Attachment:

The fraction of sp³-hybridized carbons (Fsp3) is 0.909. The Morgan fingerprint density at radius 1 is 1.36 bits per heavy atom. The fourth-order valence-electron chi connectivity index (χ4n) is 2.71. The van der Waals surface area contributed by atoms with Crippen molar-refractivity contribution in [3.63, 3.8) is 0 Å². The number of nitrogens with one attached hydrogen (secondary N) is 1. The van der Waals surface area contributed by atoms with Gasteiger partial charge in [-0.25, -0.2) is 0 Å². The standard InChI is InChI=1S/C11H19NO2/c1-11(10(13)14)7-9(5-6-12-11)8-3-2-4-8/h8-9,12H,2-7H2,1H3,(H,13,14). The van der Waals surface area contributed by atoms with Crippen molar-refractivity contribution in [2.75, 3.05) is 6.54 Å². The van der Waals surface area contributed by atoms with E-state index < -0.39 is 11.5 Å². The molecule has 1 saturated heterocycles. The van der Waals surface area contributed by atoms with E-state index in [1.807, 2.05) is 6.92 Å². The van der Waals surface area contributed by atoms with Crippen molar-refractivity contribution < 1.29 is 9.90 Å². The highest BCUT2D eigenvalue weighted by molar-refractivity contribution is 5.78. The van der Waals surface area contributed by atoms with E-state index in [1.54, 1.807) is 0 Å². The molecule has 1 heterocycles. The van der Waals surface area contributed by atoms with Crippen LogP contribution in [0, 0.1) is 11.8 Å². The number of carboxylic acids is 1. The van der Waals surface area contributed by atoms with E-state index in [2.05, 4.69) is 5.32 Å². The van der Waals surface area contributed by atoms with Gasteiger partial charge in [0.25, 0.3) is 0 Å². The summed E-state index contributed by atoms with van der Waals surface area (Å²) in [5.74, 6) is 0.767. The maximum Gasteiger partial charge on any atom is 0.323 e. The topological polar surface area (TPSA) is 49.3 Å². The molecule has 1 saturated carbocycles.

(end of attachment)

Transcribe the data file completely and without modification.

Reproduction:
The fraction of sp³-hybridized carbons (Fsp3) is 0.909. The Morgan fingerprint density at radius 1 is 1.36 bits per heavy atom. The fourth-order valence-electron chi connectivity index (χ4n) is 2.71. The van der Waals surface area contributed by atoms with Crippen molar-refractivity contribution in [3.63, 3.8) is 0 Å². The number of nitrogens with one attached hydrogen (secondary N) is 1. The van der Waals surface area contributed by atoms with Gasteiger partial charge in [-0.25, -0.2) is 0 Å². The standard InChI is InChI=1S/C11H19NO2/c1-11(10(13)14)7-9(5-6-12-11)8-3-2-4-8/h8-9,12H,2-7H2,1H3,(H,13,14). The van der Waals surface area contributed by atoms with Crippen molar-refractivity contribution in [2.75, 3.05) is 6.54 Å². The van der Waals surface area contributed by atoms with E-state index < -0.39 is 11.5 Å². The molecule has 1 saturated heterocycles. The van der Waals surface area contributed by atoms with E-state index in [1.807, 2.05) is 6.92 Å². The van der Waals surface area contributed by atoms with Crippen molar-refractivity contribution < 1.29 is 9.90 Å². The highest BCUT2D eigenvalue weighted by molar-refractivity contribution is 5.78. The van der Waals surface area contributed by atoms with E-state index in [1.54, 1.807) is 0 Å². The molecule has 1 heterocycles. The van der Waals surface area contributed by atoms with Crippen LogP contribution in [0, 0.1) is 11.8 Å². The number of carboxylic acids is 1. The van der Waals surface area contributed by atoms with E-state index in [2.05, 4.69) is 5.32 Å². The van der Waals surface area contributed by atoms with Gasteiger partial charge in [0.25, 0.3) is 0 Å². The summed E-state index contributed by atoms with van der Waals surface area (Å²) in [5.74, 6) is 0.767. The maximum Gasteiger partial charge on any atom is 0.323 e. The topological polar surface area (TPSA) is 49.3 Å². The molecule has 1 saturated carbocycles.